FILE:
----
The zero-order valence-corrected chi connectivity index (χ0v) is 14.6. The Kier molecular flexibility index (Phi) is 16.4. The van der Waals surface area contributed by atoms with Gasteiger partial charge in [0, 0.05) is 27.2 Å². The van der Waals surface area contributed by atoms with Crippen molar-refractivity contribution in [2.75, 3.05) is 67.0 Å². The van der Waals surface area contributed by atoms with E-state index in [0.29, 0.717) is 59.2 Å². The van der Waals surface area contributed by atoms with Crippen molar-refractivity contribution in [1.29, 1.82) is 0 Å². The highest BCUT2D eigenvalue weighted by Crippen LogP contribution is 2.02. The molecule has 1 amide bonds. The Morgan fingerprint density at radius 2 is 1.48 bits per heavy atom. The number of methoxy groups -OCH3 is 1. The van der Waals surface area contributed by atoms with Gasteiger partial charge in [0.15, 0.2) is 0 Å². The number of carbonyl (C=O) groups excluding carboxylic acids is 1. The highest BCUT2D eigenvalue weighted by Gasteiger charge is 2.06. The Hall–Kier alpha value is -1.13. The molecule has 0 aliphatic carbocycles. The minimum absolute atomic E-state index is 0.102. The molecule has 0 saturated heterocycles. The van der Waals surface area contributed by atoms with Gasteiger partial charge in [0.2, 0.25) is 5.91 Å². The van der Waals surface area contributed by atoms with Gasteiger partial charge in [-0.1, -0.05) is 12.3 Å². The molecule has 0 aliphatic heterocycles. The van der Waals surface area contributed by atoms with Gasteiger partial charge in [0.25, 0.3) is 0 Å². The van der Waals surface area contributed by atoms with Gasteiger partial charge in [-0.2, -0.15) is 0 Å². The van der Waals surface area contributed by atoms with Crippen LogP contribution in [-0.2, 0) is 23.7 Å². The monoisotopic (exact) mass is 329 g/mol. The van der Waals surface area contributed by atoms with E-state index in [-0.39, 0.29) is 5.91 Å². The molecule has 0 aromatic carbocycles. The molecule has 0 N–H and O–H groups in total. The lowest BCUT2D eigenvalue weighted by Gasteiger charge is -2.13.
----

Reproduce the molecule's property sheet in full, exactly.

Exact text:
The zero-order valence-corrected chi connectivity index (χ0v) is 14.6. The Kier molecular flexibility index (Phi) is 16.4. The van der Waals surface area contributed by atoms with Gasteiger partial charge in [0, 0.05) is 27.2 Å². The van der Waals surface area contributed by atoms with Crippen molar-refractivity contribution in [2.75, 3.05) is 67.0 Å². The van der Waals surface area contributed by atoms with E-state index in [0.29, 0.717) is 59.2 Å². The van der Waals surface area contributed by atoms with Crippen molar-refractivity contribution in [1.29, 1.82) is 0 Å². The highest BCUT2D eigenvalue weighted by Crippen LogP contribution is 2.02. The molecule has 1 amide bonds. The Morgan fingerprint density at radius 2 is 1.48 bits per heavy atom. The number of methoxy groups -OCH3 is 1. The van der Waals surface area contributed by atoms with Gasteiger partial charge in [0.15, 0.2) is 0 Å². The number of carbonyl (C=O) groups excluding carboxylic acids is 1. The highest BCUT2D eigenvalue weighted by Gasteiger charge is 2.06. The Hall–Kier alpha value is -1.13. The molecule has 0 aliphatic carbocycles. The minimum absolute atomic E-state index is 0.102. The molecule has 0 saturated heterocycles. The van der Waals surface area contributed by atoms with Gasteiger partial charge in [0.2, 0.25) is 5.91 Å². The van der Waals surface area contributed by atoms with Gasteiger partial charge in [-0.1, -0.05) is 12.3 Å². The molecule has 0 aliphatic heterocycles. The van der Waals surface area contributed by atoms with Gasteiger partial charge in [0.25, 0.3) is 0 Å². The van der Waals surface area contributed by atoms with Gasteiger partial charge in [-0.2, -0.15) is 0 Å². The van der Waals surface area contributed by atoms with Crippen LogP contribution in [-0.2, 0) is 23.7 Å². The monoisotopic (exact) mass is 329 g/mol. The van der Waals surface area contributed by atoms with E-state index in [-0.39, 0.29) is 5.91 Å². The molecule has 0 aromatic carbocycles. The molecule has 0 N–H and O–H groups in total. The lowest BCUT2D eigenvalue weighted by Gasteiger charge is -2.13.